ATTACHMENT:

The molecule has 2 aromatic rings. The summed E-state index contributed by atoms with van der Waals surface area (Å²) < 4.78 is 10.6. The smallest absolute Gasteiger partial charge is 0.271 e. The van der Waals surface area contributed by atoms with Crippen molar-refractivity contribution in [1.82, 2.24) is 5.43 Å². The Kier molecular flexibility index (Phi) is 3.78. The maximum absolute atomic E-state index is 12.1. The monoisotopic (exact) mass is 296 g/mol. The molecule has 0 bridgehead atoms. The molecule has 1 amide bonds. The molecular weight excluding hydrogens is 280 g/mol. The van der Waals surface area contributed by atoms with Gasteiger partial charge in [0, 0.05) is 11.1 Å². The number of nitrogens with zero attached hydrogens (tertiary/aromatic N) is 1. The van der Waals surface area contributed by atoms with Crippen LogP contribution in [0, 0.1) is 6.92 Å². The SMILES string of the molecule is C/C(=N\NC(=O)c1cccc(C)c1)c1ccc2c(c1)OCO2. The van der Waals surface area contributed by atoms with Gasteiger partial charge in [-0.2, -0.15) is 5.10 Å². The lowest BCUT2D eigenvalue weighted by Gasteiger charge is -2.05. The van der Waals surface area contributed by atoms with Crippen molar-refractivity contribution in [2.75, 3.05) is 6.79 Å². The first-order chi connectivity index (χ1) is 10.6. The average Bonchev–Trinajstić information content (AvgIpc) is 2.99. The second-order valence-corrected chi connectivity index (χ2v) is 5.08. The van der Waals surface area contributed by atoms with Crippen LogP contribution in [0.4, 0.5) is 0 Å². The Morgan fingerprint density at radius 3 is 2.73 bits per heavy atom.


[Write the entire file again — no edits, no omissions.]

The molecule has 2 aromatic rings. The summed E-state index contributed by atoms with van der Waals surface area (Å²) < 4.78 is 10.6. The smallest absolute Gasteiger partial charge is 0.271 e. The van der Waals surface area contributed by atoms with Crippen molar-refractivity contribution in [1.82, 2.24) is 5.43 Å². The Kier molecular flexibility index (Phi) is 3.78. The maximum absolute atomic E-state index is 12.1. The monoisotopic (exact) mass is 296 g/mol. The molecule has 0 bridgehead atoms. The molecule has 1 amide bonds. The molecular weight excluding hydrogens is 280 g/mol. The van der Waals surface area contributed by atoms with Gasteiger partial charge in [0, 0.05) is 11.1 Å². The number of nitrogens with zero attached hydrogens (tertiary/aromatic N) is 1. The van der Waals surface area contributed by atoms with Crippen LogP contribution in [0, 0.1) is 6.92 Å². The SMILES string of the molecule is C/C(=N\NC(=O)c1cccc(C)c1)c1ccc2c(c1)OCO2. The van der Waals surface area contributed by atoms with Gasteiger partial charge in [-0.2, -0.15) is 5.10 Å². The lowest BCUT2D eigenvalue weighted by Gasteiger charge is -2.05. The van der Waals surface area contributed by atoms with Crippen molar-refractivity contribution in [2.75, 3.05) is 6.79 Å². The first-order chi connectivity index (χ1) is 10.6. The average Bonchev–Trinajstić information content (AvgIpc) is 2.99. The second-order valence-corrected chi connectivity index (χ2v) is 5.08. The van der Waals surface area contributed by atoms with Crippen LogP contribution in [0.4, 0.5) is 0 Å². The Morgan fingerprint density at radius 3 is 2.73 bits per heavy atom.